5) Alright, it’s time to talk about what that game means for Eli Drinkwitz

Let’s start with the obvious. The end-of-game sequence was unacceptable. That simply can not happen. Missouri clocked the ball at the K-State 39-yard line with six seconds to play. They went to the sideline to talk things over... and failed to get the field goal unit on the field in time? The play clock struck zero, and the Tigers were called for a delay of game.

A 56-yard field goal attempt suddenly became a 61-yard attempt. Again, can’t happen. And that wasn’t the only mental mistake in this game. The Tigers were assessed five offensive pre-snap penalties in the game; three for a false start and two for a delay of game. That’s too much, and it’ll get you beat eventually even if it didn’t on this specific day.

Oh, and I didn’t mention the third down woes; Missouri finished the day 3-for-13 on third down for the game.

All of that matters. It’s stuff we’ll discuss if it remains an issue in the future, especially if similar issues lead to losses down the road. But, for today, we can wash it all away.

The Tigers scored 30+ points against a conference opponent for the first time since 2021. They earned their first win against a top 15 opponent since 2018 (#11 Florida). First win against a top 15 opponent at home since 2013. They started the season 3-0 for the first time since 2018. They’ll have an opportunity next week in St. Louis to open the season 4-0 for the first time since 2013.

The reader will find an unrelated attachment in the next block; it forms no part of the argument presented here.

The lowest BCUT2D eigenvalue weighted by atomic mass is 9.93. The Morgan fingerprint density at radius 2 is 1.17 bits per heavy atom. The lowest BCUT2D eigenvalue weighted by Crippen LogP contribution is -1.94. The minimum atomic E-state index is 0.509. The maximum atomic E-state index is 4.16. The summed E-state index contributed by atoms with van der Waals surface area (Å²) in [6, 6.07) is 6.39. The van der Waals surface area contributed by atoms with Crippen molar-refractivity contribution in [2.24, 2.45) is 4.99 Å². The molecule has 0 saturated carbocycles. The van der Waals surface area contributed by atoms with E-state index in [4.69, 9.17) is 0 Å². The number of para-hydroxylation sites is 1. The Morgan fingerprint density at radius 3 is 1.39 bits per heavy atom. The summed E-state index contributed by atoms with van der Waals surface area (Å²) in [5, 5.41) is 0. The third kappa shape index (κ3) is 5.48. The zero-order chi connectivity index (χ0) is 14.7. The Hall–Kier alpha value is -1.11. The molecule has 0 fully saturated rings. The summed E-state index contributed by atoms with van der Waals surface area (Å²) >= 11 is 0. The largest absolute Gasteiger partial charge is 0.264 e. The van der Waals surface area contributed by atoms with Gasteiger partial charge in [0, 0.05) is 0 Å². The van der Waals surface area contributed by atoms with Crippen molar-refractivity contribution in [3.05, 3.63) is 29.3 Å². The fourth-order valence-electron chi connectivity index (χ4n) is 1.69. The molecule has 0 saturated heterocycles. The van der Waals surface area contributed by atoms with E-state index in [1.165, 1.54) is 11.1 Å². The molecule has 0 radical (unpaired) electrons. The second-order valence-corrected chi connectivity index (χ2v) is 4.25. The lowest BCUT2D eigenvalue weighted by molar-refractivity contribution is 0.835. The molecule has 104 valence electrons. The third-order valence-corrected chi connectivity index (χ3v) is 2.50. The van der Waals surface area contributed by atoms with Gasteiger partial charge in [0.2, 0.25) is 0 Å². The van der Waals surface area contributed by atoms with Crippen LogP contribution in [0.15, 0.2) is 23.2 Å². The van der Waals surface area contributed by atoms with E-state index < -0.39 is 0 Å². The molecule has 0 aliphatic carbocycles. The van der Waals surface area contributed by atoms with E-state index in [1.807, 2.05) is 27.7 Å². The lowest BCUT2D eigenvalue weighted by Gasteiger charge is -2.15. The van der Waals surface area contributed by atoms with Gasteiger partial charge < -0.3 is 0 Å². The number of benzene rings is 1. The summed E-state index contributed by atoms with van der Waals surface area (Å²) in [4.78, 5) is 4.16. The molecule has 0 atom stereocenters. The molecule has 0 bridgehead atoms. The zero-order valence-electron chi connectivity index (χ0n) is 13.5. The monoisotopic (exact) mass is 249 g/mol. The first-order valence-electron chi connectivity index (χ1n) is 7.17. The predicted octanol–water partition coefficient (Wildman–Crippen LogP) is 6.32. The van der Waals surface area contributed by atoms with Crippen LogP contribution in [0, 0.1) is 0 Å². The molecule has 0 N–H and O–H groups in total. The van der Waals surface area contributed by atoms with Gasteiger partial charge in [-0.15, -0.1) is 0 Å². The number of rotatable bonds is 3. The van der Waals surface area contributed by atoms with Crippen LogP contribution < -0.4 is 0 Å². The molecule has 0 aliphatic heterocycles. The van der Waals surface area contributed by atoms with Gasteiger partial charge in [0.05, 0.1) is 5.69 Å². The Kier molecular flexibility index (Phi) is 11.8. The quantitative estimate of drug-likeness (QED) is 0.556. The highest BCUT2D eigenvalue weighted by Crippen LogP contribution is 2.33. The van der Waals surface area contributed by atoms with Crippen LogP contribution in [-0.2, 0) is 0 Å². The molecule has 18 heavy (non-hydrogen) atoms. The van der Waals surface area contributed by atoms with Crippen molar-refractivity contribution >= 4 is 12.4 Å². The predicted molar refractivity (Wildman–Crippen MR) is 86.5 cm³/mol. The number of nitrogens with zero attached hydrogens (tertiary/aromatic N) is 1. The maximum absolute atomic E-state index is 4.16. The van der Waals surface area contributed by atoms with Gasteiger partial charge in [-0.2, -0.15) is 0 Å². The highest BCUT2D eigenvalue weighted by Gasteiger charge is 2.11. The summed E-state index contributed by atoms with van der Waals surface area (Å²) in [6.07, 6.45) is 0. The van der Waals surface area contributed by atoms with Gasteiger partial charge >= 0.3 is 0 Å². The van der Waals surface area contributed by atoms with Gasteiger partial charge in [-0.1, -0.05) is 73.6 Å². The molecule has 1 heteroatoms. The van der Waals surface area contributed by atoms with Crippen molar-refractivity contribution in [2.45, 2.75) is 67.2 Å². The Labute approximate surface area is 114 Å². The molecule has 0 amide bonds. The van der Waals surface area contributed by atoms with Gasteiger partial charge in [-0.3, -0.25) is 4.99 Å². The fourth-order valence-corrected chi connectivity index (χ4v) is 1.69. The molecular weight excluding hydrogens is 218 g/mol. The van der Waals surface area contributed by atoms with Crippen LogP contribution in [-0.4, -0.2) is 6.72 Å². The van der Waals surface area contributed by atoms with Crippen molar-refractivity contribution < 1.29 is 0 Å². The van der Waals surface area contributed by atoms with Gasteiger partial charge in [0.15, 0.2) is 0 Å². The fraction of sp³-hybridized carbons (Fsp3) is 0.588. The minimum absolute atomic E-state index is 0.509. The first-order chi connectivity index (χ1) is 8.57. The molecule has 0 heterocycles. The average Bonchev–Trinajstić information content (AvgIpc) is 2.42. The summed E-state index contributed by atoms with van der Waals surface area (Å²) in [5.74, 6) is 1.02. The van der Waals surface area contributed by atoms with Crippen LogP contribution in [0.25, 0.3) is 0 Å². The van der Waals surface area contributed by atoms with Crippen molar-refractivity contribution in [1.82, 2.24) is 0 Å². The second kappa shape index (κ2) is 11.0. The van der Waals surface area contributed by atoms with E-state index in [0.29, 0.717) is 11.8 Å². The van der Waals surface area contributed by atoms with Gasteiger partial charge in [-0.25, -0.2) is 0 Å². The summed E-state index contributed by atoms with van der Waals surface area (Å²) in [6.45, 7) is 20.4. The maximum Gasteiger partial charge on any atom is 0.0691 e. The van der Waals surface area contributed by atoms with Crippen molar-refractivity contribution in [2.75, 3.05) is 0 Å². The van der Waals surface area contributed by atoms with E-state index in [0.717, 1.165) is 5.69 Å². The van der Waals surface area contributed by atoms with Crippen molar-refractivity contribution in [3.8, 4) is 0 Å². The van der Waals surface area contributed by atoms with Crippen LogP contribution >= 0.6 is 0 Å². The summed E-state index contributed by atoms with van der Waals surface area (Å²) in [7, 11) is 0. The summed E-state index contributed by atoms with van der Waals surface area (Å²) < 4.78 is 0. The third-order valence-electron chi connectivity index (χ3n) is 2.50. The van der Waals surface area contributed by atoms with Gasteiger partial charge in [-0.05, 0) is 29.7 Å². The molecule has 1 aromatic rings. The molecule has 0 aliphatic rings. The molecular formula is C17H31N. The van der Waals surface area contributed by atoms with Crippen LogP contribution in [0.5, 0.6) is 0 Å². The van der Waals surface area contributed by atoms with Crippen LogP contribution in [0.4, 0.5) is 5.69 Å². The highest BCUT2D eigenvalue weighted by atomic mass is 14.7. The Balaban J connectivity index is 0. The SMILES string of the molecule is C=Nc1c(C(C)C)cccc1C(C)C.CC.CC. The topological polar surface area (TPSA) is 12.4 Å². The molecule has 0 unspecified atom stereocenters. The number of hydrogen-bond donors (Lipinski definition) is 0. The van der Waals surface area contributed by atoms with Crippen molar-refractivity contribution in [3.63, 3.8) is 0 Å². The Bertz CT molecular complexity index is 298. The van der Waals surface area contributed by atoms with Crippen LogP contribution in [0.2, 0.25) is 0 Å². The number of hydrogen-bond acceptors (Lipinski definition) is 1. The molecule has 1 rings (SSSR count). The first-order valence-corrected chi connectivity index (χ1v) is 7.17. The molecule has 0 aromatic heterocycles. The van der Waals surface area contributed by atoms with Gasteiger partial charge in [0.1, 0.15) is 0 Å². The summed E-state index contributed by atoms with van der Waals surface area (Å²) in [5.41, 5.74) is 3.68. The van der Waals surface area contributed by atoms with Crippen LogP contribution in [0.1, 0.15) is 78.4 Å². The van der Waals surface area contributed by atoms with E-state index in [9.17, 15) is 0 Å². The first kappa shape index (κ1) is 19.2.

The fans rushed the field, and damnit, they deserved it.

On this day, we’re focusing on the positives. And I don’t think any of us can overstate just how significant that win was for Drinkwitz.

Drinkwitz needed a win like this. He needed an offensive performance like this. He needed to give fans a reason to believe. The recruiting is exciting. The one-liners are fun. But Drinkwitz’s tenure — prior to this season — had been defined by mediocrity. Missouri had a big win at home early on against LSU, and it felt like things were heading in the right direction. But the results were a 5-5 season followed up by two 6-6 seasons. The quarterback position was in question. The offense was a mess. The in-game decisions came under scrutiny. His tenure felt as if it was at a bit of a crossroads.

And then he beat Kansas State.

The love affair can go away as quickly as it was earned, but this kind of win is what allows fans to dream again. If the Tigers do what they should and beat Memphis and Vanderbilt over the next two weeks, Faurot Field will be a scene unlike anything we’ve seen in years for the October 7th showdown against LSU. If they win that game (which suddenly feels possible?), the Tigers have a real chance to make this a special season.

That’s what the win against Kansas State did. It put the wind back in the sails. A program that felt as down last week as it has in quite some time suddenly feels as if it got its swagger back.

Hot damn, what a win. I’m ready for a cigarette and a sandwich.